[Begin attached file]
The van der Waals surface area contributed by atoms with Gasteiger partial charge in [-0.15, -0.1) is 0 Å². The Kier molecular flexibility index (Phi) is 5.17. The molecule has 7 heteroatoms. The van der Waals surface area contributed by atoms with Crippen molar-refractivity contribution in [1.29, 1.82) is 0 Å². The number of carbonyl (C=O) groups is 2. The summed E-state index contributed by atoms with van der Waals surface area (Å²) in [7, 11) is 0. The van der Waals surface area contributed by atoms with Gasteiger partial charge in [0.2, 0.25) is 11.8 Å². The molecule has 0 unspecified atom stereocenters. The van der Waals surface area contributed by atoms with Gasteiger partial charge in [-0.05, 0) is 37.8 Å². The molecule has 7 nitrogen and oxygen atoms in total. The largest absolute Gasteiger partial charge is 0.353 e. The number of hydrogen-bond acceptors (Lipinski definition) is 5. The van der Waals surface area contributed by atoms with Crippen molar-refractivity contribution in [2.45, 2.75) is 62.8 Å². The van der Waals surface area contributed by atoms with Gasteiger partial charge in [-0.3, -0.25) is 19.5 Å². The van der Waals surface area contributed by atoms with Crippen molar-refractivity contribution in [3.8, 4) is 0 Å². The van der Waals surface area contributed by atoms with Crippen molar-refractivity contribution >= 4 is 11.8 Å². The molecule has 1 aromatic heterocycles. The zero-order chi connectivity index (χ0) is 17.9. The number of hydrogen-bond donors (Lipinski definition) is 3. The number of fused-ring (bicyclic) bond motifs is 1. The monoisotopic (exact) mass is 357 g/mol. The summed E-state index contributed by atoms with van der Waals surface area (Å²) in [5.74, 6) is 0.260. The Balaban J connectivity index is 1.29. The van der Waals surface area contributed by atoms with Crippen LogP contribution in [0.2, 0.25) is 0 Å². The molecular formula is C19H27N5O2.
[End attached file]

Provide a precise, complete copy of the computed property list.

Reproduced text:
The van der Waals surface area contributed by atoms with Gasteiger partial charge in [-0.15, -0.1) is 0 Å². The Kier molecular flexibility index (Phi) is 5.17. The molecule has 7 heteroatoms. The van der Waals surface area contributed by atoms with Crippen molar-refractivity contribution in [1.29, 1.82) is 0 Å². The number of carbonyl (C=O) groups is 2. The summed E-state index contributed by atoms with van der Waals surface area (Å²) in [7, 11) is 0. The van der Waals surface area contributed by atoms with Gasteiger partial charge in [0.2, 0.25) is 11.8 Å². The molecule has 0 unspecified atom stereocenters. The van der Waals surface area contributed by atoms with Gasteiger partial charge in [-0.05, 0) is 37.8 Å². The molecule has 7 nitrogen and oxygen atoms in total. The largest absolute Gasteiger partial charge is 0.353 e. The number of hydrogen-bond acceptors (Lipinski definition) is 5. The van der Waals surface area contributed by atoms with Crippen molar-refractivity contribution in [2.45, 2.75) is 62.8 Å². The van der Waals surface area contributed by atoms with Gasteiger partial charge in [-0.3, -0.25) is 19.5 Å². The van der Waals surface area contributed by atoms with Crippen molar-refractivity contribution in [3.8, 4) is 0 Å². The van der Waals surface area contributed by atoms with Crippen molar-refractivity contribution >= 4 is 11.8 Å². The molecule has 1 aromatic heterocycles. The zero-order chi connectivity index (χ0) is 17.9. The number of hydrogen-bond donors (Lipinski definition) is 3. The number of fused-ring (bicyclic) bond motifs is 1. The monoisotopic (exact) mass is 357 g/mol. The summed E-state index contributed by atoms with van der Waals surface area (Å²) in [5.74, 6) is 0.260. The Balaban J connectivity index is 1.29. The van der Waals surface area contributed by atoms with Crippen LogP contribution in [0.2, 0.25) is 0 Å². The molecular formula is C19H27N5O2.